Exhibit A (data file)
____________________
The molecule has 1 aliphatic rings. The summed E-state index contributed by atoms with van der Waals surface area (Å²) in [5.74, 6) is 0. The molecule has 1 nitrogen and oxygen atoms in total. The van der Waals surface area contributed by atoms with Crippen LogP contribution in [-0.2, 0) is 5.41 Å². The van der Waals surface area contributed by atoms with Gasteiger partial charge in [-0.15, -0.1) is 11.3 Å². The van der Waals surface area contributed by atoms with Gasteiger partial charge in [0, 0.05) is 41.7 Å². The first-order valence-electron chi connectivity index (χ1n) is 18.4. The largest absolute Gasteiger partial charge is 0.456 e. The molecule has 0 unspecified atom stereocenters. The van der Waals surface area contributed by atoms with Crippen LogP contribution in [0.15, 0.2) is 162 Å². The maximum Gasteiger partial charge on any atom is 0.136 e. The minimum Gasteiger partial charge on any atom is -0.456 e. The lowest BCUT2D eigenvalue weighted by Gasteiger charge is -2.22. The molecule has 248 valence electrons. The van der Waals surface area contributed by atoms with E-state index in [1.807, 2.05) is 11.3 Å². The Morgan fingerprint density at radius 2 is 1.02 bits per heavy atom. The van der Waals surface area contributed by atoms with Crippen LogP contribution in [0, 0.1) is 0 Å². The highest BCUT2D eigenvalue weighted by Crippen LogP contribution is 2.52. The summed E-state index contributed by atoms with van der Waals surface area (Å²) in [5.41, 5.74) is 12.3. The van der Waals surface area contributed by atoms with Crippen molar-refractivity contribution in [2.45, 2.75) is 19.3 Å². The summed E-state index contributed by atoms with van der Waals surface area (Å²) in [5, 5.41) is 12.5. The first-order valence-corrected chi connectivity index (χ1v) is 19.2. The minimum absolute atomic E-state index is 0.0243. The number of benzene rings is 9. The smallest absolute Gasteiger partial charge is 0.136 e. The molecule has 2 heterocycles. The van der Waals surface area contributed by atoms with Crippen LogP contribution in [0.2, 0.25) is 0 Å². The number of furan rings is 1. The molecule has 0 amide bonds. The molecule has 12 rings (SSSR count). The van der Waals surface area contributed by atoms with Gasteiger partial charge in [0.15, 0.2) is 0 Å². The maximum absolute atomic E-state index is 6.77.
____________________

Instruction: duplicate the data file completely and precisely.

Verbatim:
The molecule has 1 aliphatic rings. The summed E-state index contributed by atoms with van der Waals surface area (Å²) in [5.74, 6) is 0. The molecule has 1 nitrogen and oxygen atoms in total. The van der Waals surface area contributed by atoms with Crippen LogP contribution in [-0.2, 0) is 5.41 Å². The van der Waals surface area contributed by atoms with Gasteiger partial charge in [-0.15, -0.1) is 11.3 Å². The van der Waals surface area contributed by atoms with Gasteiger partial charge in [0, 0.05) is 41.7 Å². The first-order valence-electron chi connectivity index (χ1n) is 18.4. The largest absolute Gasteiger partial charge is 0.456 e. The molecule has 0 unspecified atom stereocenters. The van der Waals surface area contributed by atoms with Crippen LogP contribution in [0.15, 0.2) is 162 Å². The maximum Gasteiger partial charge on any atom is 0.136 e. The minimum Gasteiger partial charge on any atom is -0.456 e. The lowest BCUT2D eigenvalue weighted by Gasteiger charge is -2.22. The molecule has 248 valence electrons. The van der Waals surface area contributed by atoms with E-state index in [1.807, 2.05) is 11.3 Å². The Morgan fingerprint density at radius 2 is 1.02 bits per heavy atom. The van der Waals surface area contributed by atoms with Crippen LogP contribution in [0, 0.1) is 0 Å². The highest BCUT2D eigenvalue weighted by Crippen LogP contribution is 2.52. The summed E-state index contributed by atoms with van der Waals surface area (Å²) in [5.41, 5.74) is 12.3. The van der Waals surface area contributed by atoms with Crippen molar-refractivity contribution in [2.45, 2.75) is 19.3 Å². The summed E-state index contributed by atoms with van der Waals surface area (Å²) in [5, 5.41) is 12.5. The first-order valence-corrected chi connectivity index (χ1v) is 19.2. The minimum absolute atomic E-state index is 0.0243. The number of benzene rings is 9. The smallest absolute Gasteiger partial charge is 0.136 e. The molecule has 2 heterocycles. The van der Waals surface area contributed by atoms with Crippen LogP contribution in [0.2, 0.25) is 0 Å². The number of furan rings is 1. The molecule has 0 amide bonds. The molecule has 12 rings (SSSR count). The van der Waals surface area contributed by atoms with Gasteiger partial charge in [0.15, 0.2) is 0 Å². The maximum absolute atomic E-state index is 6.77.